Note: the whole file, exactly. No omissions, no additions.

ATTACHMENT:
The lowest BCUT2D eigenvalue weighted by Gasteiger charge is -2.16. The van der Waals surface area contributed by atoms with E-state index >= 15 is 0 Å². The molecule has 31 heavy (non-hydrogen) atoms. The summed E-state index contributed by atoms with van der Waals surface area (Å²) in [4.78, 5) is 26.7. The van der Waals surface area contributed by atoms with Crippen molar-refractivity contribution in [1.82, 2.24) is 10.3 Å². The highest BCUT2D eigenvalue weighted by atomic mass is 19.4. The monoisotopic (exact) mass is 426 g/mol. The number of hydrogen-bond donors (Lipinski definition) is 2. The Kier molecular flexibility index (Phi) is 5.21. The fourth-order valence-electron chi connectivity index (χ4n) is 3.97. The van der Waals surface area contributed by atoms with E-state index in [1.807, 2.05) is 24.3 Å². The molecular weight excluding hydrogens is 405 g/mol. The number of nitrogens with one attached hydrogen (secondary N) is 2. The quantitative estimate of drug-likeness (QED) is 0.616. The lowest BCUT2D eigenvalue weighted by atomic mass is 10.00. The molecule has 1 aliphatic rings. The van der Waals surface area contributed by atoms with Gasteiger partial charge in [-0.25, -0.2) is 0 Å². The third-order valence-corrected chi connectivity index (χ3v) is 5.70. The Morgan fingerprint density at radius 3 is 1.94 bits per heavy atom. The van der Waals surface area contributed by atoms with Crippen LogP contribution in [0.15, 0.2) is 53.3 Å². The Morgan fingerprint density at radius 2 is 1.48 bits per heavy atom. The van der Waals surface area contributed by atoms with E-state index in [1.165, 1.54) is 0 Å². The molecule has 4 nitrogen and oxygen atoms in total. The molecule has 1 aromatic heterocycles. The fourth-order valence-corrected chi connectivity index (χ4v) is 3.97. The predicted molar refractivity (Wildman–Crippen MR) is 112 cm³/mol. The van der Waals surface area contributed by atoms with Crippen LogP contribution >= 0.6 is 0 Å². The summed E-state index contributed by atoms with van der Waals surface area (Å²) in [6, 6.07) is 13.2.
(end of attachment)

The lowest BCUT2D eigenvalue weighted by Gasteiger charge is -2.16. The van der Waals surface area contributed by atoms with E-state index >= 15 is 0 Å². The molecule has 31 heavy (non-hydrogen) atoms. The summed E-state index contributed by atoms with van der Waals surface area (Å²) in [4.78, 5) is 26.7. The van der Waals surface area contributed by atoms with Crippen molar-refractivity contribution in [1.82, 2.24) is 10.3 Å². The highest BCUT2D eigenvalue weighted by atomic mass is 19.4. The monoisotopic (exact) mass is 426 g/mol. The number of hydrogen-bond donors (Lipinski definition) is 2. The Kier molecular flexibility index (Phi) is 5.21. The fourth-order valence-electron chi connectivity index (χ4n) is 3.97. The van der Waals surface area contributed by atoms with E-state index in [1.807, 2.05) is 24.3 Å². The molecular weight excluding hydrogens is 405 g/mol. The number of nitrogens with one attached hydrogen (secondary N) is 2. The quantitative estimate of drug-likeness (QED) is 0.616. The lowest BCUT2D eigenvalue weighted by atomic mass is 10.00. The molecule has 1 aliphatic rings. The van der Waals surface area contributed by atoms with Gasteiger partial charge in [-0.25, -0.2) is 0 Å². The third-order valence-corrected chi connectivity index (χ3v) is 5.70. The Morgan fingerprint density at radius 3 is 1.94 bits per heavy atom. The van der Waals surface area contributed by atoms with Crippen LogP contribution in [0.15, 0.2) is 53.3 Å². The Morgan fingerprint density at radius 2 is 1.48 bits per heavy atom. The van der Waals surface area contributed by atoms with E-state index in [1.165, 1.54) is 0 Å². The molecule has 4 nitrogen and oxygen atoms in total. The molecule has 1 aromatic heterocycles. The fourth-order valence-corrected chi connectivity index (χ4v) is 3.97. The predicted molar refractivity (Wildman–Crippen MR) is 112 cm³/mol. The van der Waals surface area contributed by atoms with Crippen LogP contribution >= 0.6 is 0 Å². The summed E-state index contributed by atoms with van der Waals surface area (Å²) in [6, 6.07) is 13.2.